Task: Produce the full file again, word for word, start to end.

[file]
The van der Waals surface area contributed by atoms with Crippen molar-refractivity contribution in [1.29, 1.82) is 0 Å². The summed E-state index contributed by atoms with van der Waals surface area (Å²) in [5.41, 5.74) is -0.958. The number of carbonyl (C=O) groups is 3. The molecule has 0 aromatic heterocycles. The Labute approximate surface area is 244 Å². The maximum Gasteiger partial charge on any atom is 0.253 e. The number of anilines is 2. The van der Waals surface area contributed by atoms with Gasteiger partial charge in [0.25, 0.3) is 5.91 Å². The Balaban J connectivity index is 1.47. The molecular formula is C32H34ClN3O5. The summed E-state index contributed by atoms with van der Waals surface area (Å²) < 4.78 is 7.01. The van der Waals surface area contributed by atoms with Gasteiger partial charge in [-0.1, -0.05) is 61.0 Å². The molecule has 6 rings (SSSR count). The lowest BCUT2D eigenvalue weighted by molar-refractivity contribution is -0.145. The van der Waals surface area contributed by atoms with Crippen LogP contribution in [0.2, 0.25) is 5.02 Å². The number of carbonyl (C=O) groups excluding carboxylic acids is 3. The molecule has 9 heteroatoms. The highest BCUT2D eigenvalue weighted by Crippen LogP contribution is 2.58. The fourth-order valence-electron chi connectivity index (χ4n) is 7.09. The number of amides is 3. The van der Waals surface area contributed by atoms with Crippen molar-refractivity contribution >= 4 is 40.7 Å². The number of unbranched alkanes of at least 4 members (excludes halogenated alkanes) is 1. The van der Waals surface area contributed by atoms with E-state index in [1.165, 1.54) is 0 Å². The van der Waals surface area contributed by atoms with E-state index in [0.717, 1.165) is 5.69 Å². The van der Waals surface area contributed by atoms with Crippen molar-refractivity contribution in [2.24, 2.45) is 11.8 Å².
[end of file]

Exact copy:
The van der Waals surface area contributed by atoms with Crippen molar-refractivity contribution in [1.29, 1.82) is 0 Å². The summed E-state index contributed by atoms with van der Waals surface area (Å²) in [5.41, 5.74) is -0.958. The number of carbonyl (C=O) groups is 3. The molecule has 0 aromatic heterocycles. The Labute approximate surface area is 244 Å². The maximum Gasteiger partial charge on any atom is 0.253 e. The number of anilines is 2. The van der Waals surface area contributed by atoms with Gasteiger partial charge in [0.25, 0.3) is 5.91 Å². The Balaban J connectivity index is 1.47. The molecular formula is C32H34ClN3O5. The summed E-state index contributed by atoms with van der Waals surface area (Å²) < 4.78 is 7.01. The van der Waals surface area contributed by atoms with Gasteiger partial charge in [-0.1, -0.05) is 61.0 Å². The molecule has 6 rings (SSSR count). The lowest BCUT2D eigenvalue weighted by molar-refractivity contribution is -0.145. The van der Waals surface area contributed by atoms with Crippen LogP contribution in [0.2, 0.25) is 5.02 Å². The number of carbonyl (C=O) groups excluding carboxylic acids is 3. The molecule has 9 heteroatoms. The highest BCUT2D eigenvalue weighted by Crippen LogP contribution is 2.58. The fourth-order valence-electron chi connectivity index (χ4n) is 7.09. The number of amides is 3. The van der Waals surface area contributed by atoms with Crippen molar-refractivity contribution >= 4 is 40.7 Å². The number of unbranched alkanes of at least 4 members (excludes halogenated alkanes) is 1. The van der Waals surface area contributed by atoms with E-state index in [1.165, 1.54) is 0 Å². The van der Waals surface area contributed by atoms with E-state index in [0.717, 1.165) is 5.69 Å². The van der Waals surface area contributed by atoms with Crippen molar-refractivity contribution in [2.24, 2.45) is 11.8 Å².